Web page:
The fifth largest state in the US is often portrayed as an arid expanse of desert plains, plateaus and canyons. And, indeed, around a third of New Mexico’s landscape is part of the Great Plain. But it’s also a land of mountains, some of them ice-capped, some volcanic, with close to 90 named mountain ranges. In the north, it even falls within one of the most significant systems in North America, The Rocky Mountains. It’s in the Rockies that we begin our search for the highest mountains in New Mexico.
Sangre de Cristo Mountains
Stretching from southern Colorado to northern New Mexico, the Sangre de Cristo Mountains are the most southern edge of the American Rockies. They’re also where one finds the tallest mountain in New Mexico. Pushed up millions of years ago, they are fault block mountains, created by shifts in the Earth’s crust. And they encompass some of the highest mountains in New Mexico.
There are several subranges of the Sangre de Cristo Mountains within the state, including one confusingly named the Sangre de Cristo range. This is the most northerly of the ranges, followed by the Crestones, the Spanish Peaks, the Culebras, the Taos Mountains, the Cimarron Range, the Rincon Mountains, and the Santa Fe Mountains.
Several of the range’s high summits are located in the northern county of Taos, known together as the Taos Mountains. And the tallest of them all, found in the Carson National Forest, is Wheeler Peak, the biggest mountain in New Mexico. Like many of the Taos Mountains, it’s characterised by an intricate mix of volcanic and metamorphic rock rising to an alpine peak reaching 13,161 feet.
South Truchas Peak is the second tallest mountain in New Mexico and part of the Santa Fe Mountains. Located within the Pecos Wilderness in the Santa Fe National Forest, its name means “trout” peak, which some attribute to the abundance of the fish in nearby lakes. While the second highest point in New Mexico is often referred to as simply Truchas Peak, this is incomplete. There are in fact four peaks in the Truchas massif, of which the South Truchas Peak is the pinnacle at 13,101 feet above sea level. Formed by glaciers, the Truchas massif is made up of some of the oldest known rock in the state.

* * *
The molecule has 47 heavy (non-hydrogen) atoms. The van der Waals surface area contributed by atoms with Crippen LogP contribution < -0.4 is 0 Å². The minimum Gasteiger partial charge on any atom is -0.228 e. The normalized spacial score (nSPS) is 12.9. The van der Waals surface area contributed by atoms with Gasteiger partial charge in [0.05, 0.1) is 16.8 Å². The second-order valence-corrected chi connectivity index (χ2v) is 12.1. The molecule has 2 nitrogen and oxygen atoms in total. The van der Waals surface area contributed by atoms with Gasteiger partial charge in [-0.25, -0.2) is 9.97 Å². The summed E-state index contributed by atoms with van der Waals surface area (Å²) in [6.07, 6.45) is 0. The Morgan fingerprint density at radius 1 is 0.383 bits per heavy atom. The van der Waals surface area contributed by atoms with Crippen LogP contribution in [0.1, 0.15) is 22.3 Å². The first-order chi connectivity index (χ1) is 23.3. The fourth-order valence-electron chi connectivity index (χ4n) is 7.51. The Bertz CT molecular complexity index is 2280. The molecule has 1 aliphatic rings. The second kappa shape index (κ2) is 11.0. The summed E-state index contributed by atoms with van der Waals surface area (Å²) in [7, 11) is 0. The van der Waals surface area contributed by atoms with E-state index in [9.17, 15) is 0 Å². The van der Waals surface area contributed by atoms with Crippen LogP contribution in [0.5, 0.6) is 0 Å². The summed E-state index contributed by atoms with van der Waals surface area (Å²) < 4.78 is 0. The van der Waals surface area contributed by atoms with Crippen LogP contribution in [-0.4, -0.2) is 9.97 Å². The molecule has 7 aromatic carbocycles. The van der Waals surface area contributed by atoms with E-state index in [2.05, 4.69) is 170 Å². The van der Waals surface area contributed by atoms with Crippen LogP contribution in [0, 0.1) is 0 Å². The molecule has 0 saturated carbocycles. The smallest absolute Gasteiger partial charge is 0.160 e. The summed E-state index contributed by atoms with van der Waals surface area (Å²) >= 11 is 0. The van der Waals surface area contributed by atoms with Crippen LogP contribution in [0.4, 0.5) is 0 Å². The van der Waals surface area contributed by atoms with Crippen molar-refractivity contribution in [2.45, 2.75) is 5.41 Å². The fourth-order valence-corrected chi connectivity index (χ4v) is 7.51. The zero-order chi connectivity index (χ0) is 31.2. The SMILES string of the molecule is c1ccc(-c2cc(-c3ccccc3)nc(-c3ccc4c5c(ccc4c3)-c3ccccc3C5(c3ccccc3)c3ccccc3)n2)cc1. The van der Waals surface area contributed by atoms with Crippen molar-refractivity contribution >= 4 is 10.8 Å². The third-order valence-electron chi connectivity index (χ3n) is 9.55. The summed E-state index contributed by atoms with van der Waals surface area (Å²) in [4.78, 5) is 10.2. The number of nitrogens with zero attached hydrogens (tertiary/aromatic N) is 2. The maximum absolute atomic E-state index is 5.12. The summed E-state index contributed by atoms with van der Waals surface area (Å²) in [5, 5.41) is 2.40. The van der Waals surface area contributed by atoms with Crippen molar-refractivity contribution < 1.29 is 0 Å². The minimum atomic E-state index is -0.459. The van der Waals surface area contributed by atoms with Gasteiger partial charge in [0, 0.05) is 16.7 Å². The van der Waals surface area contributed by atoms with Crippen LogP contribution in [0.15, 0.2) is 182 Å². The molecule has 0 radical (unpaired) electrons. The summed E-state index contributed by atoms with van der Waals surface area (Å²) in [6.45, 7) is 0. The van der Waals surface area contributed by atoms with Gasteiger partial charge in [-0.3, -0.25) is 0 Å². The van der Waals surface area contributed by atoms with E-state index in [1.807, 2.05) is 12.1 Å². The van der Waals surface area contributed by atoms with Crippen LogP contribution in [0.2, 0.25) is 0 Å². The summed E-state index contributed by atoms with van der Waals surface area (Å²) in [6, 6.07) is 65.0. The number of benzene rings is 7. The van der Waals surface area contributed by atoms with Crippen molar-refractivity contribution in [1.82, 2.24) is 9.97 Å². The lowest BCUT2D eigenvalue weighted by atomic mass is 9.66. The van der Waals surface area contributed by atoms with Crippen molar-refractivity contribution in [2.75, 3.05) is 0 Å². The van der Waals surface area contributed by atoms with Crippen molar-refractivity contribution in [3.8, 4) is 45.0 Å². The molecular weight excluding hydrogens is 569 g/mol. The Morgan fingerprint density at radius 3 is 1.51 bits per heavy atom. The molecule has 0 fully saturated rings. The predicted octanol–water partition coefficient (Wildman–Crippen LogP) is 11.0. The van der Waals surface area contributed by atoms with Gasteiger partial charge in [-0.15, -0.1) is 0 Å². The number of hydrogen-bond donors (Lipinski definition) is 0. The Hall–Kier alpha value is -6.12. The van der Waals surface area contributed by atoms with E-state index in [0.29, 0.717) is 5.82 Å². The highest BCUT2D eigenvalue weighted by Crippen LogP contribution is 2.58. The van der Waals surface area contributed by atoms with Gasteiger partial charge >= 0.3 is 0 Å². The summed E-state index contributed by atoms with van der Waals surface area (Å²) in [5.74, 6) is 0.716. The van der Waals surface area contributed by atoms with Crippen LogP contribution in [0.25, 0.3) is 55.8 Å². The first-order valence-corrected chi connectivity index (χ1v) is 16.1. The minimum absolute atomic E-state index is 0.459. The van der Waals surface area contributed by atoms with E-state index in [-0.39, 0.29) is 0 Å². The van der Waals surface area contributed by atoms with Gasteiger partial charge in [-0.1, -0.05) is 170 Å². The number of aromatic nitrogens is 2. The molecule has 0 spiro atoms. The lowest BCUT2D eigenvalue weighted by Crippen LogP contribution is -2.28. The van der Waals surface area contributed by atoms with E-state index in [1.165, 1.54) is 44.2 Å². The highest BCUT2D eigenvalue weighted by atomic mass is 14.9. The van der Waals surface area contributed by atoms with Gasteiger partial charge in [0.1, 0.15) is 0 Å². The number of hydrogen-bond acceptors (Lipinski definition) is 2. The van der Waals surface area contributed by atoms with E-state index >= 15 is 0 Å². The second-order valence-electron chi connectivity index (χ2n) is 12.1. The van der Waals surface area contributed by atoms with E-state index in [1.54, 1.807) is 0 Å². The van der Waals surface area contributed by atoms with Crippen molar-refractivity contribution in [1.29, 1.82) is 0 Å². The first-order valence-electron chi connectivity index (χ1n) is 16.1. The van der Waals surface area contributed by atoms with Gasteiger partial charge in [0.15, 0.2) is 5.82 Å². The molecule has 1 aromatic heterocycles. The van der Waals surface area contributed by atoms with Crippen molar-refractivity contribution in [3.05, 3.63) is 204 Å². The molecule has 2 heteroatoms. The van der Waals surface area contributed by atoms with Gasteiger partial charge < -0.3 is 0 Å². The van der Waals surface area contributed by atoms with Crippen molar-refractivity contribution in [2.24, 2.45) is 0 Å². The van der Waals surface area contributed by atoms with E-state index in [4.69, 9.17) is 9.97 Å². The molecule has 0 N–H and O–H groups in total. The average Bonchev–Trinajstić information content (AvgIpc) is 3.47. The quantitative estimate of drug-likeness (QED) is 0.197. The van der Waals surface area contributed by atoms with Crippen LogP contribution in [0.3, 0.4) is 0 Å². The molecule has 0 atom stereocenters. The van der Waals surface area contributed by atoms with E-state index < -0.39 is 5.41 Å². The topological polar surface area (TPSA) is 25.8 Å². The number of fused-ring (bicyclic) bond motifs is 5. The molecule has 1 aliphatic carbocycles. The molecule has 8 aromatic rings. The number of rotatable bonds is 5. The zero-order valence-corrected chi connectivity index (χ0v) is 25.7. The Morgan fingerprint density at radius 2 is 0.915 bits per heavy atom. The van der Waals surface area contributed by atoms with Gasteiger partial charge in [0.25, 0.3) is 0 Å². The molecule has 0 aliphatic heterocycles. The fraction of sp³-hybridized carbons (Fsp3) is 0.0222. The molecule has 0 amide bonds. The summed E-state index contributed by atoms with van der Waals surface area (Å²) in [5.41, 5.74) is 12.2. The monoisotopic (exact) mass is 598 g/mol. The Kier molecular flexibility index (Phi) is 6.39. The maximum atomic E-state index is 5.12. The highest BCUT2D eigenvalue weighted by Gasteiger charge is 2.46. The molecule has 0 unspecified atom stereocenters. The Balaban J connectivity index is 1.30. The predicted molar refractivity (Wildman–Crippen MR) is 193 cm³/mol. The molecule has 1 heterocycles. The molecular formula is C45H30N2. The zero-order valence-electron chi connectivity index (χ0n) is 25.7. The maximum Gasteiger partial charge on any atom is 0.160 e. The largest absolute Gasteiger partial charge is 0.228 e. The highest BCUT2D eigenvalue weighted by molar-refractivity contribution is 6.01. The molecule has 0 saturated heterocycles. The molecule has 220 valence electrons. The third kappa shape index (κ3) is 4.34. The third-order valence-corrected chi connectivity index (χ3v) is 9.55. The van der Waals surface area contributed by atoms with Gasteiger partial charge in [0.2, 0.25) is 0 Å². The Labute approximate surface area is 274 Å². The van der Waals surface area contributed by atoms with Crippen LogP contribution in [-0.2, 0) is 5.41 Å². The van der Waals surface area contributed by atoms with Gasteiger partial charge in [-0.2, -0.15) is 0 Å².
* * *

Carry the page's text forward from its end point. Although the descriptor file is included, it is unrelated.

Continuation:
In the Latir Peak Wilderness, we find another of the highest mountains in New Mexico. Part of the Taos Mountains, Venado Peak rises to 12,739 feet amid remote forests and alpine tundra. The word Venado means “deer,” and there are indeed mule deer in the area, along with mountain lions, black bears, badgers, beavers, and ferrets, to name a few.
Gold Hill is the rather illustrious moniker of the next highest point in New Mexico. Named for the state’s long history of gold mining, its setting is the Columbine–Hondo Wilderness. Standing at some 12,716 feet, it too is one of the Taos Mountains.
Santa Fe Baldy
Around 11 miles southwest of Truchas Peak and also within the Pecos Wilderness, Santa Fe Baldy rises to a height of 12,622 feet. As well as being one of New Mexico’s highest peaks, it overlooks one of its highest lakes, Lake Katherine.
There are two more New Mexico mountains that exceed 12,000 feet in elevation, also known as 12ers. Little Costilla Peak of the Culebra group reaches 12,589 feet, while in the Cimarron group in Colfax County, Baldy Mountain rises to 12,441 feet. However, elevation is just one way of classifying a mountain’s size. There’s another way which significantly alters any list of the highest mountains in New Mexico.
Another Level of Measurement
While elevation is a measure of the height of a mountain’s summit from sea level, prominence is a mountain’s height relative to its surroundings. With a prominence of 3,409 feet, Wheeler Peak is the eleventh most topographically prominent summit in New Mexico. In fact, the only one of the list above to make it into the top ten is Truchas Peak at 4,001 feet. Instead, the state’s most prominent mountain is Sierra Blanca Peak of the Sacramento Mountains at 5,553 feet.
And that’s not all. Even within the list of the highest elevations, prominence makes a difference. Because some peaks with higher elevations don’t even make the list at all. Why? Because their low prominence means they aren’t considered peaks in their own right, but rather part of higher ones. Thus, the 13,141-foot Mount Walter isn’t listed above despite being higher than Truchas Peak, because its topographic prominence of 53 feet means it’s considered a subpeak of Wheeler.
New Mexico's Highest Peaks
It’s nicknamed the land of enchantment. And New Mexico’s highest peaks are indeed mesmerising in their grandeur, stature and biodiversity.